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Tories defend focus on prison transfer for killer

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OTTAWA—Anyone who has been paying attention to the Conservative opposition knows what issue is at the fore—the controversial transfer of convicted murderer Terri-Lynne McClintic from a medium-security prison to an indigenous healing lodge.

The Tories have been relentless in the House of Commons, raising the brutal details of Tori Stafford's killing daily and calling on the Liberals to reverse her controversial transfer.

The Liberals have denounced the barrage as disgraceful, with Prime Minister Justin Trudeau calling the Conservatives “ambulance-chasing politicians” in a testy exchange yesterday aimed at Conservative MP Lisa Raitt, a lawyer by trade.

But Andrew Scheer's Conservatives are unapologetic, saying the failure to keep McClintic locked behind bars resonates with Canadians.

In addition to peppering the government with questions, the Opposition forced the Liberals to vote on a motion yesterday calling for the government to condemn McClintic's transfer and reverse it.

The motion ultimately was voted down but Conservative strategists say raising the Stafford case in the House time after time is part of a broader strategy to emphasize injustices.

McClintic was sentenced to life in prison after being convicted of the first-degree murder of Victoria (Tori) Stafford.

McClintic's boyfriend, Michael Rafferty, repeatedly raped her before the eight-year-old ultimately was killed with a claw hammer to the head.

McClintic has been transferred to Okimaw Ohci Healing Lodge in Saskatchewan, which is managed by the Correctional Service of Canada and is listed as a medium-security institution for women.

However, the Conservatives say healing lodges are meant for transition, not for people who should be locked away.

Conservative MP Candice Bergen, who sponsored the motion, said the Liberal attitude toward criminals is becoming evident.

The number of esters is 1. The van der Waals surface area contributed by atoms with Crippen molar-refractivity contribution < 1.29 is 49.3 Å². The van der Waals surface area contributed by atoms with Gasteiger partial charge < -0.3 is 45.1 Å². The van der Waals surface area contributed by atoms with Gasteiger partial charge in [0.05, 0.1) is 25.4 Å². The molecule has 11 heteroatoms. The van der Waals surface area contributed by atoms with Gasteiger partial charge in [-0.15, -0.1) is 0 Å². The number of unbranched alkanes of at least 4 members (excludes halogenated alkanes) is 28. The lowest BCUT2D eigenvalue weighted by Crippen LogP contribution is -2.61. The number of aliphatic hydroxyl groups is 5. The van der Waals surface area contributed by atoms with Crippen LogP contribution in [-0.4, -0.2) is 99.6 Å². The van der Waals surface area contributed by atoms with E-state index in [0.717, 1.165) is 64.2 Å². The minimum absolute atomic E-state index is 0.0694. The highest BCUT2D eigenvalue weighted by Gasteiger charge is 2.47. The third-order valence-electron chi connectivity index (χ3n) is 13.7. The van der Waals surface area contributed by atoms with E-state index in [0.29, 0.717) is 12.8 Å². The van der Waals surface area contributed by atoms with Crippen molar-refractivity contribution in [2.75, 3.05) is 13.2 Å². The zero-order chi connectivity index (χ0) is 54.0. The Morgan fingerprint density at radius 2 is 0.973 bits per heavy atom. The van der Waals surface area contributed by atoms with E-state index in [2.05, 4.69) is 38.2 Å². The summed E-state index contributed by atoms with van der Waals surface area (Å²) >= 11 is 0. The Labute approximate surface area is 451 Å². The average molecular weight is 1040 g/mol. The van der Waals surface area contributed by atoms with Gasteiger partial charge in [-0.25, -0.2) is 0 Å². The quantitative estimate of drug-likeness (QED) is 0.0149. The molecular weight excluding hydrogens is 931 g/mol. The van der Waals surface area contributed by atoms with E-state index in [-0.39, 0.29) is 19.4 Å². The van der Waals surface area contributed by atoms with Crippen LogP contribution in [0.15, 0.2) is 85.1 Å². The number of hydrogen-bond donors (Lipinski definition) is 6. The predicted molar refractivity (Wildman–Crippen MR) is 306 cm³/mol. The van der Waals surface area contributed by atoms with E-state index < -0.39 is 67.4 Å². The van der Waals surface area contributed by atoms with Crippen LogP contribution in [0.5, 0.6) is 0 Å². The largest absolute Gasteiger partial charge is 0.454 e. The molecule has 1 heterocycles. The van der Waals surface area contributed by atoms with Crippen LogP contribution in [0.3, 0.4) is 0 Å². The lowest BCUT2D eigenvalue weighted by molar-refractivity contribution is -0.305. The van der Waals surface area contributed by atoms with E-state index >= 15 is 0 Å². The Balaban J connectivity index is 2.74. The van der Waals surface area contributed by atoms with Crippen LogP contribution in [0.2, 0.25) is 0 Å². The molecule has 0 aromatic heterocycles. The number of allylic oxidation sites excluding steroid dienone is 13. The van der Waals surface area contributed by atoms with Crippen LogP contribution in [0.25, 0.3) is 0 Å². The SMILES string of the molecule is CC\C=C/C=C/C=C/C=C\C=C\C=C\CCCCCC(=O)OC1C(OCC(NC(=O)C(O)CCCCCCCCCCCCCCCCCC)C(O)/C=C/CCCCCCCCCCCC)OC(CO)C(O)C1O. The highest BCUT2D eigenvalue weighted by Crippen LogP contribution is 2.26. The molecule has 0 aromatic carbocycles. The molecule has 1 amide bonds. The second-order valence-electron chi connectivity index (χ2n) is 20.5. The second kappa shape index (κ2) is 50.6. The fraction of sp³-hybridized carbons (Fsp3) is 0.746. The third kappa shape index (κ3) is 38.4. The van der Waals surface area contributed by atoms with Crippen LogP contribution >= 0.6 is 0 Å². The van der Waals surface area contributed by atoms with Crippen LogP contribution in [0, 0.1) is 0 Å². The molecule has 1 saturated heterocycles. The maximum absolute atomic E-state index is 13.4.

She pointed to another case her party has raised repeatedly, that of Christopher Garnier, convicted of second-degree murder and interfering with a dead body in the death of 36-year-old Catherine Campbell, an off-duty police officer.

It recently became public that Veterans Affairs Canada was covering the cost of Garnier's post-traumatic stress treatment because his father was a veteran who also has been diagnosed with PTSD.

Bergen argues that in both instances, the government should say, “This is wrong, we're going to stop it.”

But Trudeau stood by his comments, telling reporters outside the Commons that the Conservatives “yet again” brought up in detail the tragic case of Stafford.

“The Conservatives are terribly upset that I referred to them as practising ambulance-chasing politics but if they're upset, it's probably because it stings a bit.”

Trudeau's remarks came less than 24 hours after vowing at a Liberal fundraiser he would not engage in personal attacks against opponents.

But this particular issue has struck a chord on both sides of the aisle.

Bergen said Canadians remember Stafford's tragic death, calling it one of the most horrific murders in the country's history.

The Liberals do not understand the outrage Canadians feel, she added.

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